cyclone, as southerly return flow off the northwestern Gulf of
   Mexico supports an influx of high moisture content air.  However,
   less than optimal thermodynamic profiles due to potential widespread
   convective development and cloud cover may temper this risk
   somewhat.  Regardless, severe thunderstorm development still seems
   probable across portions of the southeastern Plains into the Ozark
   Plateau by midday, before increasing across the lower Mississippi
   into lower Ohio Valleys late this afternoon and evening.

   ...Southern Plains into Ohio Valley...
   The rather broad western/northwestern gradient of severe
   probabilities is generally reflective of lingering uncertainty
   concerning the specific track of the surface cyclone and timing of
   its most rapid deepening.  The broad eastern/southeastern gradient
   generally reflects uncertainties associated with late night timing
   and the likelihood of progressively weaker warm sector instability.

   Severe weather potential still seems likely to become maximized
   across parts of southern and eastern Arkansas into adjacent portions
   of the lower Ohio Valley late this afternoon and evening, when/where
   it appears that forcing for ascent and strong shear profiles may
   best coincide with at least modest boundary layer instability (CAPE
   on the order of 500-1000 J/kg).  Substantive intensification of a
   pre-frontal squall line is expected during this period, and
   sustained discrete supercell development appears possible just ahead
   of the line.  In the presence of a moist boundary layer with surface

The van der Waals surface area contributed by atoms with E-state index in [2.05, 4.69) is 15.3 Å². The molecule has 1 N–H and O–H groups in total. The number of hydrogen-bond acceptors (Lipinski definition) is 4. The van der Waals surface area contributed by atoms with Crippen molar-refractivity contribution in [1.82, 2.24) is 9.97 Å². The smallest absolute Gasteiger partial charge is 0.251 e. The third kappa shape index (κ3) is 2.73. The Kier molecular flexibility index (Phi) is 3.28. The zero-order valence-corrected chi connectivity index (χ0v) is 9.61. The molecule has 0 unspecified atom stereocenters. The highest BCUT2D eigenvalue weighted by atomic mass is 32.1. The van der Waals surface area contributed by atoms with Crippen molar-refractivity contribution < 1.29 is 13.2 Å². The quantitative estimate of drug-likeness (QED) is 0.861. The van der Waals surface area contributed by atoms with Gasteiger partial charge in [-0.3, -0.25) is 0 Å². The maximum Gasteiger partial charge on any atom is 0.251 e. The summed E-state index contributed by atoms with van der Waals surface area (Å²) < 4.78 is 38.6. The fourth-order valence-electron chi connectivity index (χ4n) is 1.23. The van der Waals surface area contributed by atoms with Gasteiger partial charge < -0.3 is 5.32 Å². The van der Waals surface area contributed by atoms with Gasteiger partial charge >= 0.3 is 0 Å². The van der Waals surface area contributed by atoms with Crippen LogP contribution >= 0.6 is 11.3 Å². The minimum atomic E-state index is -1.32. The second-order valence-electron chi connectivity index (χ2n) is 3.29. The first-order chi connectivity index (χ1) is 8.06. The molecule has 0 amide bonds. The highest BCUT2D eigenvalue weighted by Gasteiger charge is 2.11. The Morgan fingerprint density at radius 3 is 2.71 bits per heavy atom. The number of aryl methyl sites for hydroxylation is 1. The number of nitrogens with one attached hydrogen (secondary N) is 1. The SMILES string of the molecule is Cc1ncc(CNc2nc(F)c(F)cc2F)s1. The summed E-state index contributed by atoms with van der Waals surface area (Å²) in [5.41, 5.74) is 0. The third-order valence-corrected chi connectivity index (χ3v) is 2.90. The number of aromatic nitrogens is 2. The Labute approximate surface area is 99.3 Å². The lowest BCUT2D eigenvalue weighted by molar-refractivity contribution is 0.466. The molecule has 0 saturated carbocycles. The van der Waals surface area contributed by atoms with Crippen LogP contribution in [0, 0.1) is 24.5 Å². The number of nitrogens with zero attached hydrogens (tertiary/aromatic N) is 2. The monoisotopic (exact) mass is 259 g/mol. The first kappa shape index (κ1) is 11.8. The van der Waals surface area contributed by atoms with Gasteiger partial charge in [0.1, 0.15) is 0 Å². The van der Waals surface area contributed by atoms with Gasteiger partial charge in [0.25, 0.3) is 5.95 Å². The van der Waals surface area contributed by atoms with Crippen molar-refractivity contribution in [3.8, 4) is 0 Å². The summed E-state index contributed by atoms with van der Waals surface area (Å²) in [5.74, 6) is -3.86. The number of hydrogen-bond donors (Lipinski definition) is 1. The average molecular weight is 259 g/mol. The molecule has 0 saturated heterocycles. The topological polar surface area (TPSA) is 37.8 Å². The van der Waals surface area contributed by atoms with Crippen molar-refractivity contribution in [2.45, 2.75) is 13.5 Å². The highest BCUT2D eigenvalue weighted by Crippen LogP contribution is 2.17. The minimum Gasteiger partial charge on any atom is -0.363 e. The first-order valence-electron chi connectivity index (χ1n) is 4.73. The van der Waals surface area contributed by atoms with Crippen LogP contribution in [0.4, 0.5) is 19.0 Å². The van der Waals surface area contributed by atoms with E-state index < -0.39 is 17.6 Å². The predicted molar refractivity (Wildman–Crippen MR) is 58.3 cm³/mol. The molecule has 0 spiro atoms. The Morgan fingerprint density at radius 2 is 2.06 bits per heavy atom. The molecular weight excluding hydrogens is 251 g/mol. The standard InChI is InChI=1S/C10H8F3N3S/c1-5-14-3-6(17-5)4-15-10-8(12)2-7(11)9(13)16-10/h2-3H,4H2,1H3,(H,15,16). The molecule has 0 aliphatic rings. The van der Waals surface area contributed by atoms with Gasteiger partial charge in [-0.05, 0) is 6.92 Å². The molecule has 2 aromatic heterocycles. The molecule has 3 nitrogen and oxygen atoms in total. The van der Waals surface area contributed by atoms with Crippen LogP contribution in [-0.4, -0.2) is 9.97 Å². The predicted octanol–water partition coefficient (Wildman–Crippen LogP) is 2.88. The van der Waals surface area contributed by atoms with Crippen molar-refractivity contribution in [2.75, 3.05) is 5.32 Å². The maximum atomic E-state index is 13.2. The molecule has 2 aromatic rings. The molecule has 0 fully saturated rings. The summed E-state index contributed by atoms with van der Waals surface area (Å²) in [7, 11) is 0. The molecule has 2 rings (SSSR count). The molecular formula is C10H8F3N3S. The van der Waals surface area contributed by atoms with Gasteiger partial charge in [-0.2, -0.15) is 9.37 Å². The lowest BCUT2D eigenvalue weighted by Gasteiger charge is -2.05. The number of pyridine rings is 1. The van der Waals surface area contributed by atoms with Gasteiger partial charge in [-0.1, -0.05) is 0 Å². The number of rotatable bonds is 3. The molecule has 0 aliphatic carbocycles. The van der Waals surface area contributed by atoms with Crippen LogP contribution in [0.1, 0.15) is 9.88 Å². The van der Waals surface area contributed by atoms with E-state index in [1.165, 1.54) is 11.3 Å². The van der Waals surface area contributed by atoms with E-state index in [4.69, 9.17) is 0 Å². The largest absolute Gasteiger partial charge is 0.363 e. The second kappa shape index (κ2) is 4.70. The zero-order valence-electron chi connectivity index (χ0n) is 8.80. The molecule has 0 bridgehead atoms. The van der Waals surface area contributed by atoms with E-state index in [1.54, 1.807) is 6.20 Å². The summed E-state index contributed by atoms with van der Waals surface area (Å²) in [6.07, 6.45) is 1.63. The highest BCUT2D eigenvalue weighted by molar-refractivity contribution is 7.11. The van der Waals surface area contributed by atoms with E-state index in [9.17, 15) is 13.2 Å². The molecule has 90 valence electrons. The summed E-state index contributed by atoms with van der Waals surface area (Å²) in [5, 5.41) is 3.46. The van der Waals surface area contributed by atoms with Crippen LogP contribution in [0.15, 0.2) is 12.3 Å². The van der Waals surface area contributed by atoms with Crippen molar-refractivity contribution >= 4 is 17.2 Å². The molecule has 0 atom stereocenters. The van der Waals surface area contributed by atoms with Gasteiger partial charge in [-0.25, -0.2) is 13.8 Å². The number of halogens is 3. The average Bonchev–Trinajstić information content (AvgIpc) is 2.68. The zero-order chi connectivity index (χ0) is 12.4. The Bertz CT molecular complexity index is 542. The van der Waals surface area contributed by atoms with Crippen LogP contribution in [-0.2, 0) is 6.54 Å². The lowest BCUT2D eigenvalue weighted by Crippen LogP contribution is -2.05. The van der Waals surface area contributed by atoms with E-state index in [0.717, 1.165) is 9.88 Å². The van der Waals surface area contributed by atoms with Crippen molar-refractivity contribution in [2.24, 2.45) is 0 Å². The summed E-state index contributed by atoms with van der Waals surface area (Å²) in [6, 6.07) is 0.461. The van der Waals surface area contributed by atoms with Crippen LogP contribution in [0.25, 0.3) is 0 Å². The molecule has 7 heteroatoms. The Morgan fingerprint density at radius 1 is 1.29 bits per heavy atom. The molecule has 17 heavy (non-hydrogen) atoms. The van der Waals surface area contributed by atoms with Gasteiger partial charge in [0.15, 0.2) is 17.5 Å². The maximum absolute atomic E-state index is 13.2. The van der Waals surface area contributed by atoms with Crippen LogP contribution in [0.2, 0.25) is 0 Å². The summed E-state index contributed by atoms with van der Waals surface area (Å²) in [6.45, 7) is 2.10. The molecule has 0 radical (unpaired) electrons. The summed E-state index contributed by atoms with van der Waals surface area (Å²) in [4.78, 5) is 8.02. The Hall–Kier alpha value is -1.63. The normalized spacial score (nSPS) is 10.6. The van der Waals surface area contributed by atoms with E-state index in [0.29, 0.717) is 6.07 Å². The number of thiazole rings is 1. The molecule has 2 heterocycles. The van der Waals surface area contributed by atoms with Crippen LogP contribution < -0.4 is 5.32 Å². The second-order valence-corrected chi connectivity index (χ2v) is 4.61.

dew points in the mid 60s F, rather large and clockwise curved
   low-level hodographs will support the risk for a few tornadoes.  One
   or two of these could potentially be long-lived/tracked and strong.
   Otherwise, damage wind gusts are expected to become the primary
   threat with the evolving line, which will spread across and east of
   the lower Mississippi Valley late this evening through the overnight
   hours.

   It still appears that the strong/severe thunderstorm development
   could commence near or shortly after day break today across parts of
   central and northwest Texas.  Aided by forcing for ascent associated
   with low-level warm advection, beneath increasingly divergent upper
   flow associated with coupling subtropical and polar jets, a sizable
   cluster of storms may evolve across the Red River Valley into parts
   of the Ozark Plateau through the midday/early afternoon hours.  This
   may mostly be rooted above lingering cold/stable surface-based air,
   with severe hail the primary hazard.  However, at some point this
   may become increasingly rooted within a destabilizing boundary layer
   across the Ark-La-Tex into the lower Mississippi Valley.  As alluded
   to earlier, this seems most probable across southern/eastern
   Arkansas and adjacent northern Louisiana late this afternoon.
   However, it is possible that a severe wind/tornado threat could
   commence earlier and to the west.

   ..Kerr/Leitman.. 02/24/2018
« Last Edit: February 24, 2018, 12:03:58 AM by memphishogfan, Reason: Merged DoublePost »

Online BRUCE

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Re: Flooding and Possible Strong to Severe Storms in Late February 2018
« Reply #77 on: February 24, 2018, 06:55:00 AM »
Getting nice breaks in the clouds already...
Come on severe wx season...

Offline Skillsweather

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Re: Flooding and Possible Strong to Severe Storms in Late February 2018
« Reply #78 on: February 24, 2018, 07:01:54 AM »
Storming here. Isolated one popedup.they expanded the watch to me too
Snow, flood and storm lover.

Offline Thundersnow

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Re: Flooding and Possible Strong to Severe Storms in Late February 2018
« Reply #79 on: February 24, 2018, 07:20:36 AM »
If your chasing in Arkansas I would also advise knowing what roads are closed due to flooding, and stay off backroads unless you know they are clear.  Lots of county roads are covered right now in the Delta